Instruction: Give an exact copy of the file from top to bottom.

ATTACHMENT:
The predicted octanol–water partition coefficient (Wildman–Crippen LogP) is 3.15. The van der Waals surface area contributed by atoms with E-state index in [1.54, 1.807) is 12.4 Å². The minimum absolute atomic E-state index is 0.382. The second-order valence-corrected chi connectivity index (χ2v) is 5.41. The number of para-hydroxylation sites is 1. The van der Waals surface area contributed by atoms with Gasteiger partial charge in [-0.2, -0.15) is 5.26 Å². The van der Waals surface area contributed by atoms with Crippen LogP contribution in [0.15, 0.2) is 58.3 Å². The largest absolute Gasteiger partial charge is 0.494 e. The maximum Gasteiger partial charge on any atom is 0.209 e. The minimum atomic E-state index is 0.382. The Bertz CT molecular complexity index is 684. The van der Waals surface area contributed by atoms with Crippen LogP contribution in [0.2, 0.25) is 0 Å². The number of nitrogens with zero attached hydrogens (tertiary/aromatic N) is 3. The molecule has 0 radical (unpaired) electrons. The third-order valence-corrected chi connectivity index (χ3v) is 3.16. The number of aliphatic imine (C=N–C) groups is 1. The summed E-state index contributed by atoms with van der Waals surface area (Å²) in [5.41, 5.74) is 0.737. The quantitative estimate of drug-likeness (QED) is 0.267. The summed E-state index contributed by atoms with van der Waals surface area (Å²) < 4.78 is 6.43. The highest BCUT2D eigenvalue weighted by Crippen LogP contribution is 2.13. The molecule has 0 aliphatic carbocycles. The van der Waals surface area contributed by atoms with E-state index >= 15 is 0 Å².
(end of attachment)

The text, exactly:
The predicted octanol–water partition coefficient (Wildman–Crippen LogP) is 3.15. The van der Waals surface area contributed by atoms with E-state index in [1.54, 1.807) is 12.4 Å². The minimum absolute atomic E-state index is 0.382. The second-order valence-corrected chi connectivity index (χ2v) is 5.41. The number of para-hydroxylation sites is 1. The van der Waals surface area contributed by atoms with Gasteiger partial charge in [-0.2, -0.15) is 5.26 Å². The van der Waals surface area contributed by atoms with Crippen LogP contribution in [0.15, 0.2) is 58.3 Å². The largest absolute Gasteiger partial charge is 0.494 e. The maximum Gasteiger partial charge on any atom is 0.209 e. The minimum atomic E-state index is 0.382. The Bertz CT molecular complexity index is 684. The van der Waals surface area contributed by atoms with Crippen LogP contribution in [0.2, 0.25) is 0 Å². The number of nitrogens with zero attached hydrogens (tertiary/aromatic N) is 3. The molecule has 0 radical (unpaired) electrons. The third-order valence-corrected chi connectivity index (χ3v) is 3.16. The number of aliphatic imine (C=N–C) groups is 1. The summed E-state index contributed by atoms with van der Waals surface area (Å²) in [5.41, 5.74) is 0.737. The quantitative estimate of drug-likeness (QED) is 0.267. The summed E-state index contributed by atoms with van der Waals surface area (Å²) < 4.78 is 6.43. The highest BCUT2D eigenvalue weighted by Crippen LogP contribution is 2.13. The molecule has 0 aliphatic carbocycles. The van der Waals surface area contributed by atoms with E-state index >= 15 is 0 Å².